Clint Eastwood Once Revealed What it Was Like Working on the Set of ‘Rawhide’

by Matthew Wilson
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Before he was a film star and a director, Clint Eastwood got his start in television. He starred in the popular western series “Rawhide.”

In a book on filmmaking, Eastwood discussed his early beginnings on the show and lessons that he learned about directing. The show taught him a couple of things not to do when directing. For instance, when he was on the show, production used megaphones to try to quiet the cast. Often, their efforts had the opposite effect instead.

“I remember when we were doing ‘Rawhide’ on sound stages, people would use megaphones to get everybody quiet. And the more people yelled ‘Quiet,’ the louder the extras would yell,” Eastwood wrote in FilmCraft: Directing. “Nothing was quiet. I realized that actors need a little bit of time to think, not feel pressured about the whole thing. Because not all of them are extroverted people who can’t wait to clown around in front of a camera. They want to stay there and get into a role, and I want to keep them there as long as they want to be there.”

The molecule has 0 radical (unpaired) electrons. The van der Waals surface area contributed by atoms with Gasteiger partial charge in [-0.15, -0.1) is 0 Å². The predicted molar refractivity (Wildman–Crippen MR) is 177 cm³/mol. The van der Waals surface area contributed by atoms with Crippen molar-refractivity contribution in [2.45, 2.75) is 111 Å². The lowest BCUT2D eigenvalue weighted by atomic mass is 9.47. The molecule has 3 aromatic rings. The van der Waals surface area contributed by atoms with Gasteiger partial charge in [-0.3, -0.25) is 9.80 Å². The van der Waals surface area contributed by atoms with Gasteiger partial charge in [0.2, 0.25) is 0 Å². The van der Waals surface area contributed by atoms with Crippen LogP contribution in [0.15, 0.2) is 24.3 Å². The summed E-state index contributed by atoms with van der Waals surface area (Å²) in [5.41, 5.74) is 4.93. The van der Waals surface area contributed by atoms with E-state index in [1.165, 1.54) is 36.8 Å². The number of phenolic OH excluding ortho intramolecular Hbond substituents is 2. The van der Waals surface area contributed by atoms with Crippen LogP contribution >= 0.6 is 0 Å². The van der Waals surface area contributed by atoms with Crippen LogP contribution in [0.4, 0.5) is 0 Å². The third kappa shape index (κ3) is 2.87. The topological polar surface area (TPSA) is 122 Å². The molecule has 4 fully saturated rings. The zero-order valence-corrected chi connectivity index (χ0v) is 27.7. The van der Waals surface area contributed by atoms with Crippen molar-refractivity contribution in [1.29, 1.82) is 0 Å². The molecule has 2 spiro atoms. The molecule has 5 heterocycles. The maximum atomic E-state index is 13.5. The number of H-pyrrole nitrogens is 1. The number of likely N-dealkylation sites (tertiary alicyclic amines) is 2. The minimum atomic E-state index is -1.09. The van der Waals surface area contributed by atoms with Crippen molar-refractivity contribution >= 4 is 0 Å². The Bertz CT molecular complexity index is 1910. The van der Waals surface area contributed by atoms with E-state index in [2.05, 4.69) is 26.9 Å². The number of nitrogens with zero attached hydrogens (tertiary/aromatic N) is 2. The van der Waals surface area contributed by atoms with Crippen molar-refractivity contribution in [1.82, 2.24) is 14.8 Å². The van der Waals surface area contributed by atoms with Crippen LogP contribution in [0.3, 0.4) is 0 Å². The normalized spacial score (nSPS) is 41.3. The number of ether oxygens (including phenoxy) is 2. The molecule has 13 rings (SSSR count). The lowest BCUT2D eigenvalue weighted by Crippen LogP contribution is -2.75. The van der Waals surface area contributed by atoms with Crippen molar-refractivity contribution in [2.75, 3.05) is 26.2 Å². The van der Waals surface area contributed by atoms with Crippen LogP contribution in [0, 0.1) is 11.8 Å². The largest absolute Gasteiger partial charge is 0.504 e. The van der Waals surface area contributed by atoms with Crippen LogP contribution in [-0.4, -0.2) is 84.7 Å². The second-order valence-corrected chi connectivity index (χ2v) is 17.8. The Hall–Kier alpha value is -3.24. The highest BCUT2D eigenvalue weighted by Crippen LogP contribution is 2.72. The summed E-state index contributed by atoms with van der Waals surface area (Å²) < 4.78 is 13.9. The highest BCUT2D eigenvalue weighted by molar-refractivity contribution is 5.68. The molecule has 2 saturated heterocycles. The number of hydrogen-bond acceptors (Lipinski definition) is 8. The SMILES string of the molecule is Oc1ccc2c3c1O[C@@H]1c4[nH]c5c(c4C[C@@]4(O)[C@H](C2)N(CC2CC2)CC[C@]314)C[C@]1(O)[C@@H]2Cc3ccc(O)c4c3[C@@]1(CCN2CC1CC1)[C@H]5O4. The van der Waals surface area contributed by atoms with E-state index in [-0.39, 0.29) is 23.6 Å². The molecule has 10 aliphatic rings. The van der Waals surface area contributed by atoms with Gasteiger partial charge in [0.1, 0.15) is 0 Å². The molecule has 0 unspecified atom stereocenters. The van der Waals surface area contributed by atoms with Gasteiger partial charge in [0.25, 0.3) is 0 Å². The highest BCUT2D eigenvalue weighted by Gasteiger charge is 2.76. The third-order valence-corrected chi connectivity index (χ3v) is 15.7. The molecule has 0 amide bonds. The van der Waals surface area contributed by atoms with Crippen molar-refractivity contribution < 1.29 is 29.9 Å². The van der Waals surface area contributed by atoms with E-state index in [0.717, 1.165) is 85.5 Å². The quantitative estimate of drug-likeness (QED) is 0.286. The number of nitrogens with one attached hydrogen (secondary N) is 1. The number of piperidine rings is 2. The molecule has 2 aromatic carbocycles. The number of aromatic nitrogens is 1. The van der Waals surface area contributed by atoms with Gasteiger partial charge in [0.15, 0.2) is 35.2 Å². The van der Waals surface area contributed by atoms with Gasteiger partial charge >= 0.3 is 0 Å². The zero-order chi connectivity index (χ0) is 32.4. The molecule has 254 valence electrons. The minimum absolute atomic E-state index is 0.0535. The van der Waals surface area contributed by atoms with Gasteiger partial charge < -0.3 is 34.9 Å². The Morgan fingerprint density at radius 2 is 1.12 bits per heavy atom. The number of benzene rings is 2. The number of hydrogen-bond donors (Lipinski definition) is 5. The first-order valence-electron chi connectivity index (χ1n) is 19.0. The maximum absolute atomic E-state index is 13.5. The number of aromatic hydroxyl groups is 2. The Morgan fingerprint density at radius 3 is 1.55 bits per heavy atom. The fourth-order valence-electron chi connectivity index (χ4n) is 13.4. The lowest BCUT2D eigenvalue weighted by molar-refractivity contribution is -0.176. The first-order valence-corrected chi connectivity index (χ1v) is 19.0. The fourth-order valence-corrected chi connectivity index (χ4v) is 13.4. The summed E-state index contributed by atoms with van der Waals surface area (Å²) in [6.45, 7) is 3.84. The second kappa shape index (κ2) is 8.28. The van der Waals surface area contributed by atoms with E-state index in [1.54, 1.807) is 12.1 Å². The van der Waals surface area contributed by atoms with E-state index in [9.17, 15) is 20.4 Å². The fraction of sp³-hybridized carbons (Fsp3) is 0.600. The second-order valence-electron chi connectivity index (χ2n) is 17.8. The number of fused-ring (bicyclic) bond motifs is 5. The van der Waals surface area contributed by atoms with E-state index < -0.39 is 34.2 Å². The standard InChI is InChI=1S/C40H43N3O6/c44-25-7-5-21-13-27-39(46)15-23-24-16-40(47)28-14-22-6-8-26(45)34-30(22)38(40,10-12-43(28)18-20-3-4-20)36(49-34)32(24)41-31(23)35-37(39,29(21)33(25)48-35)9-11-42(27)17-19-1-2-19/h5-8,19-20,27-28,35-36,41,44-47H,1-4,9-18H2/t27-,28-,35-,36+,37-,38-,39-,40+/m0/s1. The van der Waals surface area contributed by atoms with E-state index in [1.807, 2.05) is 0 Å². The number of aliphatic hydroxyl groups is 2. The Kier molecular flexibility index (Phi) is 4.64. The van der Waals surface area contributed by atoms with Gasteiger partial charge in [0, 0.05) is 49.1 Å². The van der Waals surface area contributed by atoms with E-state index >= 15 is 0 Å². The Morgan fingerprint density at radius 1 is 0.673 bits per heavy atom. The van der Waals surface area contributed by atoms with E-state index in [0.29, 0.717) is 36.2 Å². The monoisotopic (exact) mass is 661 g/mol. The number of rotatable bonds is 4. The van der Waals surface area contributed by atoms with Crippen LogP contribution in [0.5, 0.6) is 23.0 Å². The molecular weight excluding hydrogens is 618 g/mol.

Clint Eastwood on ‘Rawhide’

Eastwood starred as Rowdy Yates in eight seasons of “Rawhide,” from 1959 to 1965. The show offered Eastwood his first big break as an actor. But he also learned invaluable experience, which would later help him as a director. Since it was a TV show, “Rawhide” brought in a variety of directors for each episode. Eastwood often judged how effective they were.

After “Rawhide,” Eastwood got the opportunity to work and learn from Italian director Sergio Leone. The two worked on the “Dollars” trilogy, three influential Spaghetti westerns together. Eastwood took aspects from these directors when he decided to be a filmmaker himself.

“I took from everyone I worked with of course—from Sergio Leone and Don Siegel, and all the directors on the TV series ‘Rawhide’ (1959–66). You see different people approaching things differently and you can tell when they have a certain amount of knowledge or when they’re faking it,” Eastwood continued.

As a director, Eastwood had a much more relaxed set than his time on television. He believed in working individually with his cast to establish the best working relationship. The director also is fond of using only one or two takes for scenes in his movies. Throughout his career, Eastwood has directed numerous films, several of which he also starred in himself.

Outsider.com